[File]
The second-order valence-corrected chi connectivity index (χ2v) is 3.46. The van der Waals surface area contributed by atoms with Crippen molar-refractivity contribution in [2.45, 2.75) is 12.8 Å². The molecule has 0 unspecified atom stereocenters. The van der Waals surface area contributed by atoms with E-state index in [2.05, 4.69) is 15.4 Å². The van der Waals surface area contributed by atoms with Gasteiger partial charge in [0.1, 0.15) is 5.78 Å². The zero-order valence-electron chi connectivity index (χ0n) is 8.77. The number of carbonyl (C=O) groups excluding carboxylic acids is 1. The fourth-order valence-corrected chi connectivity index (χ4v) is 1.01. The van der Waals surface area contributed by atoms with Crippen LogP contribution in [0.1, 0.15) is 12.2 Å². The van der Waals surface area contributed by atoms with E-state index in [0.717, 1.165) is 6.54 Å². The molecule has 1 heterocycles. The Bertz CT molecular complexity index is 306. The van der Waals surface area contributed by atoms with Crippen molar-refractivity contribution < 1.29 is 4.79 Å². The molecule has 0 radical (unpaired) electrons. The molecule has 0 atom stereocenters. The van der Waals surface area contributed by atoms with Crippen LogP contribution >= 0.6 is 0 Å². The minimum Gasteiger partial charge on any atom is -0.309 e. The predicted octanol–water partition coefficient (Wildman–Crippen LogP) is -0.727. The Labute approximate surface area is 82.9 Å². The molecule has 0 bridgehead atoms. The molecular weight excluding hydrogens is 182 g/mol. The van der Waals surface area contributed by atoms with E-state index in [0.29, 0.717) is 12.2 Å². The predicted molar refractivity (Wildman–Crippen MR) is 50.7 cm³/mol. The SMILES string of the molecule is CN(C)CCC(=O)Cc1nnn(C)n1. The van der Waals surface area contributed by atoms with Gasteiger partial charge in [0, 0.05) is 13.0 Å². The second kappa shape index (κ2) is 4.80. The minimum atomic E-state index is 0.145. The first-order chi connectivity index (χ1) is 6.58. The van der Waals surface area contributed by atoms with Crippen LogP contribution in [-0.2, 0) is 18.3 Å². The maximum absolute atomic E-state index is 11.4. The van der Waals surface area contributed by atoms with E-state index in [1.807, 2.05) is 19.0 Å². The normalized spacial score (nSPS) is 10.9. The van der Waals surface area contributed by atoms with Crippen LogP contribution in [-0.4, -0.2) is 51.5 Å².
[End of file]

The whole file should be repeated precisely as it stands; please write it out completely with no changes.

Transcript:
The second-order valence-corrected chi connectivity index (χ2v) is 3.46. The van der Waals surface area contributed by atoms with Crippen molar-refractivity contribution in [2.45, 2.75) is 12.8 Å². The molecule has 0 unspecified atom stereocenters. The van der Waals surface area contributed by atoms with E-state index in [2.05, 4.69) is 15.4 Å². The van der Waals surface area contributed by atoms with Gasteiger partial charge in [0.1, 0.15) is 5.78 Å². The zero-order valence-electron chi connectivity index (χ0n) is 8.77. The number of carbonyl (C=O) groups excluding carboxylic acids is 1. The fourth-order valence-corrected chi connectivity index (χ4v) is 1.01. The van der Waals surface area contributed by atoms with Crippen LogP contribution in [0.1, 0.15) is 12.2 Å². The van der Waals surface area contributed by atoms with E-state index in [0.717, 1.165) is 6.54 Å². The molecule has 1 heterocycles. The Bertz CT molecular complexity index is 306. The van der Waals surface area contributed by atoms with Crippen molar-refractivity contribution < 1.29 is 4.79 Å². The molecule has 0 radical (unpaired) electrons. The molecule has 0 atom stereocenters. The van der Waals surface area contributed by atoms with Crippen LogP contribution >= 0.6 is 0 Å². The minimum Gasteiger partial charge on any atom is -0.309 e. The predicted octanol–water partition coefficient (Wildman–Crippen LogP) is -0.727. The Labute approximate surface area is 82.9 Å². The molecule has 0 bridgehead atoms. The molecular weight excluding hydrogens is 182 g/mol. The van der Waals surface area contributed by atoms with E-state index in [0.29, 0.717) is 12.2 Å². The predicted molar refractivity (Wildman–Crippen MR) is 50.7 cm³/mol. The SMILES string of the molecule is CN(C)CCC(=O)Cc1nnn(C)n1. The van der Waals surface area contributed by atoms with Gasteiger partial charge in [0, 0.05) is 13.0 Å². The second kappa shape index (κ2) is 4.80. The minimum atomic E-state index is 0.145. The first-order chi connectivity index (χ1) is 6.58. The van der Waals surface area contributed by atoms with Crippen LogP contribution in [-0.2, 0) is 18.3 Å². The maximum absolute atomic E-state index is 11.4. The van der Waals surface area contributed by atoms with E-state index in [1.807, 2.05) is 19.0 Å². The normalized spacial score (nSPS) is 10.9. The van der Waals surface area contributed by atoms with Crippen LogP contribution in [-0.4, -0.2) is 51.5 Å².